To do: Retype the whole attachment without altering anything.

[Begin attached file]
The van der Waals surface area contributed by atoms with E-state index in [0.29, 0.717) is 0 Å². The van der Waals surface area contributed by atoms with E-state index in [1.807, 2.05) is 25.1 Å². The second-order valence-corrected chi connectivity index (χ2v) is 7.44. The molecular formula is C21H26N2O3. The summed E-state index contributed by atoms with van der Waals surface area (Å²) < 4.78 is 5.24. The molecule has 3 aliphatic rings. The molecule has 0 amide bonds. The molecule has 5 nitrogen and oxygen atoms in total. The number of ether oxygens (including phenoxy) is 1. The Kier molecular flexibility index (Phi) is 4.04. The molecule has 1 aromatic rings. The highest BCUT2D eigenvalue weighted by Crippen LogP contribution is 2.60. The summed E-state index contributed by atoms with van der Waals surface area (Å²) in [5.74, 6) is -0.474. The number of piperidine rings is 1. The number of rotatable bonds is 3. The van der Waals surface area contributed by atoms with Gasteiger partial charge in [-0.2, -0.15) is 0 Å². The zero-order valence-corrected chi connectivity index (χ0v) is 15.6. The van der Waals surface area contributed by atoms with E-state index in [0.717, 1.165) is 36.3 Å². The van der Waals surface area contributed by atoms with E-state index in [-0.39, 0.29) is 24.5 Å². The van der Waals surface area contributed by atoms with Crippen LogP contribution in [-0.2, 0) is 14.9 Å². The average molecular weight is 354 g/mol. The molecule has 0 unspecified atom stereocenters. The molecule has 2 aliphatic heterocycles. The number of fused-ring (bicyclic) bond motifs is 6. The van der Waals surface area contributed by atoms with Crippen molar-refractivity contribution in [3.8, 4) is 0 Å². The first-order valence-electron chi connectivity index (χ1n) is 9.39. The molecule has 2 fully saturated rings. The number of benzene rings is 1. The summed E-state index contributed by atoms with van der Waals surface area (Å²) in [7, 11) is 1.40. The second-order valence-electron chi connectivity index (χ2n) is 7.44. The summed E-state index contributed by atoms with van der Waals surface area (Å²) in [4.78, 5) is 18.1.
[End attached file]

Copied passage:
The van der Waals surface area contributed by atoms with E-state index in [0.29, 0.717) is 0 Å². The van der Waals surface area contributed by atoms with E-state index in [1.807, 2.05) is 25.1 Å². The second-order valence-corrected chi connectivity index (χ2v) is 7.44. The molecular formula is C21H26N2O3. The summed E-state index contributed by atoms with van der Waals surface area (Å²) < 4.78 is 5.24. The molecule has 3 aliphatic rings. The molecule has 0 amide bonds. The molecule has 5 nitrogen and oxygen atoms in total. The number of ether oxygens (including phenoxy) is 1. The Kier molecular flexibility index (Phi) is 4.04. The molecule has 1 aromatic rings. The highest BCUT2D eigenvalue weighted by Crippen LogP contribution is 2.60. The summed E-state index contributed by atoms with van der Waals surface area (Å²) in [5.74, 6) is -0.474. The number of piperidine rings is 1. The number of rotatable bonds is 3. The van der Waals surface area contributed by atoms with Gasteiger partial charge in [-0.2, -0.15) is 0 Å². The zero-order valence-corrected chi connectivity index (χ0v) is 15.6. The van der Waals surface area contributed by atoms with E-state index in [0.717, 1.165) is 36.3 Å². The van der Waals surface area contributed by atoms with E-state index in [-0.39, 0.29) is 24.5 Å². The van der Waals surface area contributed by atoms with Crippen LogP contribution in [-0.2, 0) is 14.9 Å². The average molecular weight is 354 g/mol. The molecule has 0 unspecified atom stereocenters. The molecule has 2 aliphatic heterocycles. The number of fused-ring (bicyclic) bond motifs is 6. The van der Waals surface area contributed by atoms with Crippen molar-refractivity contribution in [3.8, 4) is 0 Å². The first-order valence-electron chi connectivity index (χ1n) is 9.39. The molecule has 2 fully saturated rings. The number of benzene rings is 1. The summed E-state index contributed by atoms with van der Waals surface area (Å²) in [7, 11) is 1.40. The second-order valence-electron chi connectivity index (χ2n) is 7.44. The summed E-state index contributed by atoms with van der Waals surface area (Å²) in [4.78, 5) is 18.1.